And I will tell you, Wolf, there are also some lighter moments here. I was sort of taken aback by how much square footage was dedicated to the presidential pets, Barney especially, always very popular, one of the Bushes Scottish terriers, a lot of artifacts from him and his, basically, sister Ms. Beasley, featured prominently in this museum, a popular thing, I'd say, for the kids, Wolf.
BLITZER: It certainly is. All right, Brianna, stand by.
John, you had a chance to sit down with the former president and you reviewed the good, the bad, and the ugly of his eight years in the White House. I know you have some excerpts, some clips, you want to play for us, but set the scene for us.
KING: Wolf, obviously, the former president has stayed out of the limelight. He says he does not want to talk about what President Obama's doing. He says anything he says will be viewed as criticism. He doesn't want to get involved.
I flew here to talk to the president and to Laura Bush, directly from Boston, which, of course, had just experienced a terrorist attack, so that's where I began our conversation.
(BEGIN VIDEO CLIP)
KING: As the man who was commander-in-chief on 9/11, what went through your mind when you heard explosions at the finish line of the Boston marathon?
GEORGE W. BUSH, FMR. PRESIDENT OF THE UNITED STATES: I was reminded that evil exists and there are people in the world who are willing to kill innocent people to advance a cause. I don't know what this cause is, but we'll find out.
During the same week in a town close to us at Crawford, a plant exploded. And both incidents remind me how fragile life can be for some and both incidents, you know, made us weep, knowing that somebody was hurting a lot.
KING: I want to ask you, sir, based on what you know now, do you wish that instead of the "Rumsfeld doctrine" which was "lean and mean," you know, go with a lighter force, that you had maybe adopted what your dad did in the first Gulf War, the "Powell doctrine" and gone in with overwhelming force?
BUSH: In my book, I pointed out there are some tactics that need to be revisited. On the other hand, the removal of Saddam Hussein was the right decision. America's more secure. The Iraqi people have a chance to live in a free society.
The museum, it does give people an opportunity to hear the different points of view I got on these particular issues, the purpose of which is not to try to defend a policy. The purpose of which is to try to show people what it is like to be the president and how you make the decisions.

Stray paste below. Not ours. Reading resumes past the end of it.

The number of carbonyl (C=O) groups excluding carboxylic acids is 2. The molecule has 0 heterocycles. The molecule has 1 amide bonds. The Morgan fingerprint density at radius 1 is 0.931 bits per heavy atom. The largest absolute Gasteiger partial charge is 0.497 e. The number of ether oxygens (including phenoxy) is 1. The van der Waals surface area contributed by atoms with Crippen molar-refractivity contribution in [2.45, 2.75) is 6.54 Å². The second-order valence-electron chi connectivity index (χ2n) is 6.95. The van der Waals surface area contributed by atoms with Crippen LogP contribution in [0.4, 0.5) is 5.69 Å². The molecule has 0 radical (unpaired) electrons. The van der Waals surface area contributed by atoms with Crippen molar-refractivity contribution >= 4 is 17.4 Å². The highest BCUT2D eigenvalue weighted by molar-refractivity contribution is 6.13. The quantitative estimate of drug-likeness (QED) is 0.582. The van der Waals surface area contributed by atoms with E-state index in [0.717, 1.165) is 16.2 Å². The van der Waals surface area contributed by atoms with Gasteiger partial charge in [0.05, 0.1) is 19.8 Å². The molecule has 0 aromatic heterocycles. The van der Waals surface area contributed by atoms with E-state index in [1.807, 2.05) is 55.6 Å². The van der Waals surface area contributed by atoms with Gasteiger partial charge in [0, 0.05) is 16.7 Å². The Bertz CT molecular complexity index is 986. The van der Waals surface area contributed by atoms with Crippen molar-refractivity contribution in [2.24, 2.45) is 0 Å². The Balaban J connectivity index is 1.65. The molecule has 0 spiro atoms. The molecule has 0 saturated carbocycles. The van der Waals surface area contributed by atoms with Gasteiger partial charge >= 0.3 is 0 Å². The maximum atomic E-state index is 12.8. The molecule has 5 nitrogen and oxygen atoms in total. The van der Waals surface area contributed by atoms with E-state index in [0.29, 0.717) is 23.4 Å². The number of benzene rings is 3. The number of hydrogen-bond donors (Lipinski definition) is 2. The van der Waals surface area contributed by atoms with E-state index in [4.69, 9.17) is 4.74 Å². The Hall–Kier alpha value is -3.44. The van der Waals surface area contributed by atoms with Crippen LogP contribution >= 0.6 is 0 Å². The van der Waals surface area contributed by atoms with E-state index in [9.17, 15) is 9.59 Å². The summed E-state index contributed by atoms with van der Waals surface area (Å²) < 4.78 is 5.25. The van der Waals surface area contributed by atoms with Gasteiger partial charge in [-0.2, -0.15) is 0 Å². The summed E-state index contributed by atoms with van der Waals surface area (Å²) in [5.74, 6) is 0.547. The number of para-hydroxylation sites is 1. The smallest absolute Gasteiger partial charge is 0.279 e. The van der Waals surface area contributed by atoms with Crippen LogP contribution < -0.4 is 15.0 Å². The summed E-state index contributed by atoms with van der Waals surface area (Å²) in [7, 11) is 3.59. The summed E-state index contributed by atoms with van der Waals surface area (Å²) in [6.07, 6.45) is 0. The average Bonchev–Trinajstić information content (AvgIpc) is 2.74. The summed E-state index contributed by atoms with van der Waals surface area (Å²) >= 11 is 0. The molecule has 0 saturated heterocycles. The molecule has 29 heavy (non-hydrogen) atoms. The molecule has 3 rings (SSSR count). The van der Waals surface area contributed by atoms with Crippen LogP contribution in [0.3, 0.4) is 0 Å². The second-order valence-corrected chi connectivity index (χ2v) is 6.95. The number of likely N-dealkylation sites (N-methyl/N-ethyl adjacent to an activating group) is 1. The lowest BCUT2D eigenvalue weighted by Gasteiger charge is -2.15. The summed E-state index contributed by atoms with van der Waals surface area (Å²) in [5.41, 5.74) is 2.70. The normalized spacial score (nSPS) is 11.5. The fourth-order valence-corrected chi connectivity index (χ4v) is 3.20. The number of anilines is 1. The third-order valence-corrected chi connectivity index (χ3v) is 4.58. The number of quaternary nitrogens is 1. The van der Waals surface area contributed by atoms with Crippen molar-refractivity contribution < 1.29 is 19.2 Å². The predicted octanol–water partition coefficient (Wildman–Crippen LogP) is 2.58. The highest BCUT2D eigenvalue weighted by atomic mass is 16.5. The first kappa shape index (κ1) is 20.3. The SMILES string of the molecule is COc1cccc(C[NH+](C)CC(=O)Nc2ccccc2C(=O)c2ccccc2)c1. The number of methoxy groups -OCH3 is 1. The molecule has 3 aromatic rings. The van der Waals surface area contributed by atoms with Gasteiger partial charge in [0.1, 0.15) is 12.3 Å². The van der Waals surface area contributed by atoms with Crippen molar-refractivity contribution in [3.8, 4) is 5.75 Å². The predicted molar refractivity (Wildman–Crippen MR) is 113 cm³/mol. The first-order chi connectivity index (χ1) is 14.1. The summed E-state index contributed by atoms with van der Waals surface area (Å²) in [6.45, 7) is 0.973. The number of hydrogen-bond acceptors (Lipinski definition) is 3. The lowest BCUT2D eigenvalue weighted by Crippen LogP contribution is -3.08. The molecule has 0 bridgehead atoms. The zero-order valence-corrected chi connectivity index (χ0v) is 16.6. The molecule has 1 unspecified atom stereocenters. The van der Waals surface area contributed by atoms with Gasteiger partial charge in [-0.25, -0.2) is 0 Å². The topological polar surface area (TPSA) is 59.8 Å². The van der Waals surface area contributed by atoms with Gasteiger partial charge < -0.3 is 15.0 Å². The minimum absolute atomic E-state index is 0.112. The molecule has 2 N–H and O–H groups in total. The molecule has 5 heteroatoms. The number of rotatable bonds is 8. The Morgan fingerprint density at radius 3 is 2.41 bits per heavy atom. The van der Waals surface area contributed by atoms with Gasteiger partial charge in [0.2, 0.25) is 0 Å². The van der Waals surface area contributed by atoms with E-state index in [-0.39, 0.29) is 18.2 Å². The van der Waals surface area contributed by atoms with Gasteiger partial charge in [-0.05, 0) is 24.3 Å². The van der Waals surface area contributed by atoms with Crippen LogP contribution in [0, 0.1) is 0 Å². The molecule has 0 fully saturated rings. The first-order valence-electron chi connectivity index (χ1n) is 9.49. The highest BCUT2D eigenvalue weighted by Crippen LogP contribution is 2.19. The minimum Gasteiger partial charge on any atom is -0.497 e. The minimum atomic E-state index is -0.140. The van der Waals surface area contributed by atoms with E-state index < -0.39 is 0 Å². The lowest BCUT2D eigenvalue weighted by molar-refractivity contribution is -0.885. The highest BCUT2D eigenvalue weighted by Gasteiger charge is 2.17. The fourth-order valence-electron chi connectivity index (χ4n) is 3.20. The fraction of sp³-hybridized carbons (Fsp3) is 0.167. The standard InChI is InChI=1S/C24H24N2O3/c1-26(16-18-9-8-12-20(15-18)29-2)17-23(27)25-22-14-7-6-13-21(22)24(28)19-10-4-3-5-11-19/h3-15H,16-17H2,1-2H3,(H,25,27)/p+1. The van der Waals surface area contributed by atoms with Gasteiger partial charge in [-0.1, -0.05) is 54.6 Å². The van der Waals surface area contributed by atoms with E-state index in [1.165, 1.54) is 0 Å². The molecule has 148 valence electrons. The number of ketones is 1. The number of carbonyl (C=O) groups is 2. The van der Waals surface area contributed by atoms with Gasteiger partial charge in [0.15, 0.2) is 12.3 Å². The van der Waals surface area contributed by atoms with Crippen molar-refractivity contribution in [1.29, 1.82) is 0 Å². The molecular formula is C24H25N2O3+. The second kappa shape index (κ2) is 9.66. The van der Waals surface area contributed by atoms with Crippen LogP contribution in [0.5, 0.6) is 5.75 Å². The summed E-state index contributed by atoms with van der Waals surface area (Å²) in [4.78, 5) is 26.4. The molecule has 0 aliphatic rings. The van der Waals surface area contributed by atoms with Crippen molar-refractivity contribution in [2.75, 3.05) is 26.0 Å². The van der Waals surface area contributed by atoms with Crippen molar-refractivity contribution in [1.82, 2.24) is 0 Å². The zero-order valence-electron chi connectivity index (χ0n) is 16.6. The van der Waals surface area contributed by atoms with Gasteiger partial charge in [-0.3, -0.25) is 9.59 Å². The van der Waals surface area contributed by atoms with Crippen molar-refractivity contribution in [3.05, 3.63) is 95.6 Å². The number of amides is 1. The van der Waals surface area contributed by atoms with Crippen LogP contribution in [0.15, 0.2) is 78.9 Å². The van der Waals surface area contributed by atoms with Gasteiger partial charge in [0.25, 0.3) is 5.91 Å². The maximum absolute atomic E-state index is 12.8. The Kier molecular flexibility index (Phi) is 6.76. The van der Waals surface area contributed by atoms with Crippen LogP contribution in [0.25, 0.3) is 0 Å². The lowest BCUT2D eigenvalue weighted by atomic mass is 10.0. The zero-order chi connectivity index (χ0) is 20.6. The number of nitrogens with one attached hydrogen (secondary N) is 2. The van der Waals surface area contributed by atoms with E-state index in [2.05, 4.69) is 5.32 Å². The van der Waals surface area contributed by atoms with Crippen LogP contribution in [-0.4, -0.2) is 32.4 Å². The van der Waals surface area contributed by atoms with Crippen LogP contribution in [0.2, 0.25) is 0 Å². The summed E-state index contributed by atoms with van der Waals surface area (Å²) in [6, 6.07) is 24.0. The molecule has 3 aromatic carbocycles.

History will ultimately judge the decisions that were made for Iraq. And I'm just not going to be around to see the final verdict.
KING: What have you learned from the formers, your dad, President Clinton, President Carter, about how to be most effective in a post- presidency?
BUSH: You learn that life doesn't end after you're president. In other words, you're going a hundred-miles-an-hour and, in my case, we woke up in Crawford and I was going zero.
And, so, the challenge is how to live life to its fullest. In my case, I've chosen to do so outside the limelight. On the other hand, I am confident that, when this chapter of our life is finished, we will both be able to say that we've advanced the cause of peace and freedom and helped improve the human condition.
(END VIDEO CLIP)
BLITZER: There you see the current president and Mrs. Obama and the former presidents. They're all up there on the stage.
It was interesting just a few minutes ago when we saw Mrs. Obama walk in. Laura Bush was there, walking in as well, Hillary Clinton together with the former President Bill Clinton there as well. They're going through the preliminary events, including an invocation and some other moments right now.
We're going to have extensive live coverage. We're going to hear from five American presidents, four former presidents, including the current president.
We'll take a quick break. Our special coverage of the dedication of the George W. Bush Presidential Center continues right after this.
BLITZER: All right, welcome back. We're watching the dedication ceremonies for the George W. Bush Presidential Center.
This is a 24-acre site, 226,000 square foot building. This is a major event. Every U.S. president in recent times has had these kinds of presidential libraries.
Condoleezza Rice, who served as secretary of state, now speaking.
(BEGIN LIVE FEED)
CONDOLEEZZA RICE, FORMER SECRETARY OF STATE: Good morning.
Mr. President and Mrs. Obama, President and Mrs. Carter, President and Mrs. George H.W. Bush, President and Mrs. Clinton, and President and Mrs. Bush, I have the honor of introducing a number of global leaders, national leaders and Texas state leaders who have come to join us on this momentous occasion.